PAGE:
We are asked to reverse under the Due Process Clause of the Fourteenth Amendment to the Constitution of the United States a state conviction which was entered upon a plea of non vult to an indictment for first degree murder.
In the evening of March 17, 1947, Charles Kittuah, the owner of a small dry goods store in Newark, New Jersey, was shot and killed during the course of a robbery. The crime remained unsolved until December 17, 1949, when the Newark police obtained information implicating the petitioner and two others, Armando Corvino and John DeMasi. Petitioner lived with his parents at Orange, New Jersey. Apparently acting at the request of the Newark police, the Orange police sought to locate petitioner at his home. When told that he was out, the police left word that he was to report at the Orange police headquarters the following day. Petitioner sought the advice of Frank A. Palmieri, a lawyer, who advised him to report as requested. Petitioner did so, accompanied by his father and brother. Upon arrival at the Orange police station at 9 a. m. on December 18, petitioner was separated from the others and taken by detectives to the Newark police headquarters. At approximately 2 p. m. the same day petitioner's father, brother and Mr. Palmieri, the lawyer, arrived at the Newark station. Mr. Palmieri immediately asked to see petitioner, but this request was refused by the police. He repeated this request at intervals throughout the afternoon and well into the evening, but without success. During this period petitioner, who was being questioned intermittently by the police, asked to see his lawyer. These requests were also denied. Lawyer and client were not permitted to confer until 9:30 p.m., by which time petitioner had made and signed a written confession to the murder of Kittuah. The confession is not in the record.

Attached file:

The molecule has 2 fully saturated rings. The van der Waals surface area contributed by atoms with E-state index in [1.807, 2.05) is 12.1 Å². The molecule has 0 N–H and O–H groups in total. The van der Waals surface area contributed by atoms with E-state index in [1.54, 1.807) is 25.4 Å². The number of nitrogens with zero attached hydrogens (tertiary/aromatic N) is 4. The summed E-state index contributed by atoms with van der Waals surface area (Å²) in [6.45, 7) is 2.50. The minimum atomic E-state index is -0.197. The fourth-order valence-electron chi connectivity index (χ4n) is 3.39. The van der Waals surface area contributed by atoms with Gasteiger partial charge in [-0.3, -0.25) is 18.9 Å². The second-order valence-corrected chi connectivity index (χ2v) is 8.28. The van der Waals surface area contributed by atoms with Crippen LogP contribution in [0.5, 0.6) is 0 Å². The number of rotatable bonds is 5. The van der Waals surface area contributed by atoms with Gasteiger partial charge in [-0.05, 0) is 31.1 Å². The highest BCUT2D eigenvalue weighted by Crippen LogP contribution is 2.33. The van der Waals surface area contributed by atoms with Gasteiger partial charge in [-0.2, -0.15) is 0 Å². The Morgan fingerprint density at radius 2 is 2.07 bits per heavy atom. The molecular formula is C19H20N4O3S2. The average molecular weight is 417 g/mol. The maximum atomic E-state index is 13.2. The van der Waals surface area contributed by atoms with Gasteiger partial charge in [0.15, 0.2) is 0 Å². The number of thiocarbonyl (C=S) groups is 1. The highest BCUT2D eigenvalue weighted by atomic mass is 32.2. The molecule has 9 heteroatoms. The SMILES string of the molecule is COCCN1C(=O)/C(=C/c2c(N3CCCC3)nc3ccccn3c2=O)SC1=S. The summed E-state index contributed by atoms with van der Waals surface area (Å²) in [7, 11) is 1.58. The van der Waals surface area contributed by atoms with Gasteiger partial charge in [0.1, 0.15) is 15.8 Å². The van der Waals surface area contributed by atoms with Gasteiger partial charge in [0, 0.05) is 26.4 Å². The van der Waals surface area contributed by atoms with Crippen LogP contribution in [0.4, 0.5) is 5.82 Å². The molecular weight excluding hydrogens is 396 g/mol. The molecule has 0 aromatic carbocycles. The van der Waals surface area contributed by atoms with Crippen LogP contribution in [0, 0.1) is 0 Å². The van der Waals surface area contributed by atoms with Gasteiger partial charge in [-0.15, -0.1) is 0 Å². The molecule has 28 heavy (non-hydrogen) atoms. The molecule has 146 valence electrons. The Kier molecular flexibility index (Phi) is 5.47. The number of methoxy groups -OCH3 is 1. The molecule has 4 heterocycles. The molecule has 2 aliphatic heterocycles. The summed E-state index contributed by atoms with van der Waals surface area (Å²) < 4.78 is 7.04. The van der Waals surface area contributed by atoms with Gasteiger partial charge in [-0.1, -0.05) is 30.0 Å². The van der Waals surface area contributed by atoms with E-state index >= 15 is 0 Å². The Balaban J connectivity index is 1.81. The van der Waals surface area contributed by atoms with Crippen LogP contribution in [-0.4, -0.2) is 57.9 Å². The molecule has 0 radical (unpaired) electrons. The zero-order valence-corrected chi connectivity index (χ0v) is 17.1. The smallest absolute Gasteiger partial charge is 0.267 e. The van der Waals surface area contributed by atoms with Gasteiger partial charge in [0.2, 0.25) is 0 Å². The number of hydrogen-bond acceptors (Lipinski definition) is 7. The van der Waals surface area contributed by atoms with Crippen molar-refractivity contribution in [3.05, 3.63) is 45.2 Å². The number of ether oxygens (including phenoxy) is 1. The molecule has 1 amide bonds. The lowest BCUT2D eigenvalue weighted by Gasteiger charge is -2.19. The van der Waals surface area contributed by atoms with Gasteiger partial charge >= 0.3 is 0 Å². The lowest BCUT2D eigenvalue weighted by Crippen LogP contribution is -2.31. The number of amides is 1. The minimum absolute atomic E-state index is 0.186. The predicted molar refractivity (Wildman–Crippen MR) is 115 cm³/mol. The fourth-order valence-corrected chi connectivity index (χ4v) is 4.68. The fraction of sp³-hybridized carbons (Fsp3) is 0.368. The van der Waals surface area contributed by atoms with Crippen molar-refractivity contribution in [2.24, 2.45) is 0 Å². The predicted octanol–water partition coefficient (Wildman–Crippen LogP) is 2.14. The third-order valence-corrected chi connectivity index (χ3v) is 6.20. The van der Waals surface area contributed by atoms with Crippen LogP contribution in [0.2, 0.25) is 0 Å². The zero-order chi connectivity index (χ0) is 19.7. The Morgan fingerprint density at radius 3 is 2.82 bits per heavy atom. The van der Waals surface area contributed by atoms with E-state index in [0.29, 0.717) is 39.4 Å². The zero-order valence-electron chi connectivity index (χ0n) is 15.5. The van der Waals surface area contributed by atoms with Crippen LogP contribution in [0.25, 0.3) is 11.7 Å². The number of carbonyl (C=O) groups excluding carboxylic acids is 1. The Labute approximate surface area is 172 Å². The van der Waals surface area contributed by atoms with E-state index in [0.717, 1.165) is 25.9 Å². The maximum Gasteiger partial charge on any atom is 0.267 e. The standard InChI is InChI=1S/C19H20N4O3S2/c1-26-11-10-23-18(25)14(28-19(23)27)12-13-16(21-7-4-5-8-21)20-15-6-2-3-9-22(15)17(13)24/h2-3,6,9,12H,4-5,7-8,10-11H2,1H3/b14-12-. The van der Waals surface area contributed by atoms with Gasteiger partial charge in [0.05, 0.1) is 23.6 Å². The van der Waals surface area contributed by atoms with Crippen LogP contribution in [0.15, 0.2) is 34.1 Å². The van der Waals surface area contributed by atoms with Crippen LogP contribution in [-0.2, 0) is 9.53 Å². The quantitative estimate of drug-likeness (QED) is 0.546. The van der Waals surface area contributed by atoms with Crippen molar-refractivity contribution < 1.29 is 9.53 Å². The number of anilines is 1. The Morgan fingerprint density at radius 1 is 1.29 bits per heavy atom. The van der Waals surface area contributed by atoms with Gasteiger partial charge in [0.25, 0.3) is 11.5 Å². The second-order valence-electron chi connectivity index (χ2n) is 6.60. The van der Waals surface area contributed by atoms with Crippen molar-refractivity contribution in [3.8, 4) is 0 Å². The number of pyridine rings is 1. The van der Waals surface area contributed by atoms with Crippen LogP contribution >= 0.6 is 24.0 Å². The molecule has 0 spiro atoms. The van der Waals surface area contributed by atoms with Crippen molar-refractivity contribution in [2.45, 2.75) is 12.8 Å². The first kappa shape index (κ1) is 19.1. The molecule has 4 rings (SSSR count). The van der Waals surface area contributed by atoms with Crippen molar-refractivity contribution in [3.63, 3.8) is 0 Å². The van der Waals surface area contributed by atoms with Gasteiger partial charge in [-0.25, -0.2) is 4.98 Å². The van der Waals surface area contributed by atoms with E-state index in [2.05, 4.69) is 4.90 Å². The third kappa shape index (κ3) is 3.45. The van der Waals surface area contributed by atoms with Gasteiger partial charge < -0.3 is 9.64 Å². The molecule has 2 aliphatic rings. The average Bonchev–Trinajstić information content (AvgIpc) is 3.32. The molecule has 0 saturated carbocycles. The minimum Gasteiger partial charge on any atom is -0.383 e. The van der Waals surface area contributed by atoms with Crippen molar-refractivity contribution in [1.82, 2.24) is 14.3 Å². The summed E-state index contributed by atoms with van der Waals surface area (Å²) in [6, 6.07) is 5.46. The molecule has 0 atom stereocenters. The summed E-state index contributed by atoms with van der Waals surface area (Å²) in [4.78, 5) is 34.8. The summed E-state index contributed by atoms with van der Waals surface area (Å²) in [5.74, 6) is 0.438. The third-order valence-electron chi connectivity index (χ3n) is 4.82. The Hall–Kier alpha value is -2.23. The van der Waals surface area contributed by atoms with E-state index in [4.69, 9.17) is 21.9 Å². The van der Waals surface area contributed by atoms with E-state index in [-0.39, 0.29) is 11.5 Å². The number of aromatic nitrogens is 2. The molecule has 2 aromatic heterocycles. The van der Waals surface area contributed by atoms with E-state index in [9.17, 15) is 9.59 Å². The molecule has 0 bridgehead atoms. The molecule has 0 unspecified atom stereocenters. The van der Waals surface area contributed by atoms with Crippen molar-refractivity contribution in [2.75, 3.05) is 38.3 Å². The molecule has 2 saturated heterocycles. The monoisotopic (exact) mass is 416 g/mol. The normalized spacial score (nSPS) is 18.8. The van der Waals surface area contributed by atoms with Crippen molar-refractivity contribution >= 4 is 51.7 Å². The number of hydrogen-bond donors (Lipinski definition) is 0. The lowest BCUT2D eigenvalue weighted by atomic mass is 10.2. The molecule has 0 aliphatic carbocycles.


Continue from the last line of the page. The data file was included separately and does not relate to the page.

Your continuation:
Following his failure to suppress or obtain inspection of his confession, petitioner, on the advice of his attorney, offered to plead non vult to the indictment. In New Jersey such a plea is subject to discretionary acceptance by the trial court, State v. Martin, 92 N. J. L. 436, 106 A. 385, and carries a maximum sentence of life imprisonment. Petitioner's plea was accepted by the trial court, as were the similar pleas of Corvino and DeMasi, whose cases are not before us. Petitioner and his two co-defendants were thereupon sentenced to life imprisonment at hard labor.